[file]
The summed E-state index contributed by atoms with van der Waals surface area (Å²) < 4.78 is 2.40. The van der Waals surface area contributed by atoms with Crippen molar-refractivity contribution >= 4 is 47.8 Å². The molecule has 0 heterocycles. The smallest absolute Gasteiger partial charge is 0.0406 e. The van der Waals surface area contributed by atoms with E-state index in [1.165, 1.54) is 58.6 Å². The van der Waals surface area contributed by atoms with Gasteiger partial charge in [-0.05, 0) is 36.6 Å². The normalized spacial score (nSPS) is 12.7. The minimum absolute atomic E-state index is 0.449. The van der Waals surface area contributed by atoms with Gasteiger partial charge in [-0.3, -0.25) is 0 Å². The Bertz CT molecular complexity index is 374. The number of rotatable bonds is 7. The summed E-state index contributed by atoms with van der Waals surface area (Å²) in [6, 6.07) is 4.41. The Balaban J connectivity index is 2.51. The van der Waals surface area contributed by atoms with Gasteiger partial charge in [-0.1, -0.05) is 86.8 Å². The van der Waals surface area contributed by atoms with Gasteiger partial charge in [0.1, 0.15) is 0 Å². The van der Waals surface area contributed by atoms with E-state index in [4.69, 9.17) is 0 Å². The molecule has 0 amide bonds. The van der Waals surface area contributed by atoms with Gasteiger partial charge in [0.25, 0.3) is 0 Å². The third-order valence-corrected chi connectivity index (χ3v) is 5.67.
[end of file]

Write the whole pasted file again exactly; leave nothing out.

The summed E-state index contributed by atoms with van der Waals surface area (Å²) < 4.78 is 2.40. The van der Waals surface area contributed by atoms with Crippen molar-refractivity contribution >= 4 is 47.8 Å². The molecule has 0 heterocycles. The smallest absolute Gasteiger partial charge is 0.0406 e. The van der Waals surface area contributed by atoms with E-state index in [1.165, 1.54) is 58.6 Å². The van der Waals surface area contributed by atoms with Gasteiger partial charge in [-0.05, 0) is 36.6 Å². The normalized spacial score (nSPS) is 12.7. The minimum absolute atomic E-state index is 0.449. The van der Waals surface area contributed by atoms with Gasteiger partial charge in [-0.3, -0.25) is 0 Å². The Bertz CT molecular complexity index is 374. The number of rotatable bonds is 7. The summed E-state index contributed by atoms with van der Waals surface area (Å²) in [6, 6.07) is 4.41. The Balaban J connectivity index is 2.51. The van der Waals surface area contributed by atoms with Gasteiger partial charge in [-0.1, -0.05) is 86.8 Å². The van der Waals surface area contributed by atoms with Gasteiger partial charge in [0.1, 0.15) is 0 Å². The van der Waals surface area contributed by atoms with E-state index in [4.69, 9.17) is 0 Å². The molecule has 0 amide bonds. The van der Waals surface area contributed by atoms with Gasteiger partial charge in [0.25, 0.3) is 0 Å². The third-order valence-corrected chi connectivity index (χ3v) is 5.67.